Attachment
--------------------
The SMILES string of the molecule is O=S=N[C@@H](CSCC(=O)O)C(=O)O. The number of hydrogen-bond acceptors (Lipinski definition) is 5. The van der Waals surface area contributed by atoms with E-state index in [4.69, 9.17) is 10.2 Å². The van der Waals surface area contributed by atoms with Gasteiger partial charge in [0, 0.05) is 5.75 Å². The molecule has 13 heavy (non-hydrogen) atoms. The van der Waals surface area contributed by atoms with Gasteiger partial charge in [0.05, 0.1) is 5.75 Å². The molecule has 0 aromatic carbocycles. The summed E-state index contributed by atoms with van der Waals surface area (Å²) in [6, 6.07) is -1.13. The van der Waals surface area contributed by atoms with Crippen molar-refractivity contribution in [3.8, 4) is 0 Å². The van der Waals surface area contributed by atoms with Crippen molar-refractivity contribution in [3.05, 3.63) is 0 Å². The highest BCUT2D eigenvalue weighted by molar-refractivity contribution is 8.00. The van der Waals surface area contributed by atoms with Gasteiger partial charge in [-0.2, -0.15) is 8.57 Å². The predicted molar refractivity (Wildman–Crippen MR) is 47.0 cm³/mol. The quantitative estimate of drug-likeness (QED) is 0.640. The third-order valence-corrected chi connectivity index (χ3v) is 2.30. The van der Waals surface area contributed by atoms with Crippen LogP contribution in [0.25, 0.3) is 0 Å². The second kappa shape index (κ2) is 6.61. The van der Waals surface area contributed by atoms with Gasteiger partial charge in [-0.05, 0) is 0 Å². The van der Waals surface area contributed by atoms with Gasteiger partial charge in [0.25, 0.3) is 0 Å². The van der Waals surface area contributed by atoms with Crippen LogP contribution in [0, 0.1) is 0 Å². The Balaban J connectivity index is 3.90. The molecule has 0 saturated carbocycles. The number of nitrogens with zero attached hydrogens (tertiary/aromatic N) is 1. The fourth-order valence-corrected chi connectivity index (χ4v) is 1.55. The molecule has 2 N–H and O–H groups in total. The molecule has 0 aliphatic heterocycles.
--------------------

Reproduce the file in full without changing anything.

The SMILES string of the molecule is O=S=N[C@@H](CSCC(=O)O)C(=O)O. The number of hydrogen-bond acceptors (Lipinski definition) is 5. The van der Waals surface area contributed by atoms with E-state index in [4.69, 9.17) is 10.2 Å². The van der Waals surface area contributed by atoms with Gasteiger partial charge in [0, 0.05) is 5.75 Å². The molecule has 13 heavy (non-hydrogen) atoms. The van der Waals surface area contributed by atoms with Gasteiger partial charge in [0.05, 0.1) is 5.75 Å². The molecule has 0 aromatic carbocycles. The summed E-state index contributed by atoms with van der Waals surface area (Å²) in [6, 6.07) is -1.13. The van der Waals surface area contributed by atoms with Crippen molar-refractivity contribution in [3.8, 4) is 0 Å². The van der Waals surface area contributed by atoms with Crippen molar-refractivity contribution in [3.05, 3.63) is 0 Å². The highest BCUT2D eigenvalue weighted by molar-refractivity contribution is 8.00. The van der Waals surface area contributed by atoms with Gasteiger partial charge in [-0.2, -0.15) is 8.57 Å². The predicted molar refractivity (Wildman–Crippen MR) is 47.0 cm³/mol. The quantitative estimate of drug-likeness (QED) is 0.640. The third-order valence-corrected chi connectivity index (χ3v) is 2.30. The van der Waals surface area contributed by atoms with Crippen LogP contribution in [0.25, 0.3) is 0 Å². The second kappa shape index (κ2) is 6.61. The van der Waals surface area contributed by atoms with Gasteiger partial charge in [-0.05, 0) is 0 Å². The van der Waals surface area contributed by atoms with Gasteiger partial charge in [0.25, 0.3) is 0 Å². The van der Waals surface area contributed by atoms with Crippen LogP contribution in [0, 0.1) is 0 Å². The Balaban J connectivity index is 3.90. The molecule has 0 saturated carbocycles. The number of nitrogens with zero attached hydrogens (tertiary/aromatic N) is 1. The fourth-order valence-corrected chi connectivity index (χ4v) is 1.55. The molecule has 2 N–H and O–H groups in total. The molecule has 0 aliphatic heterocycles.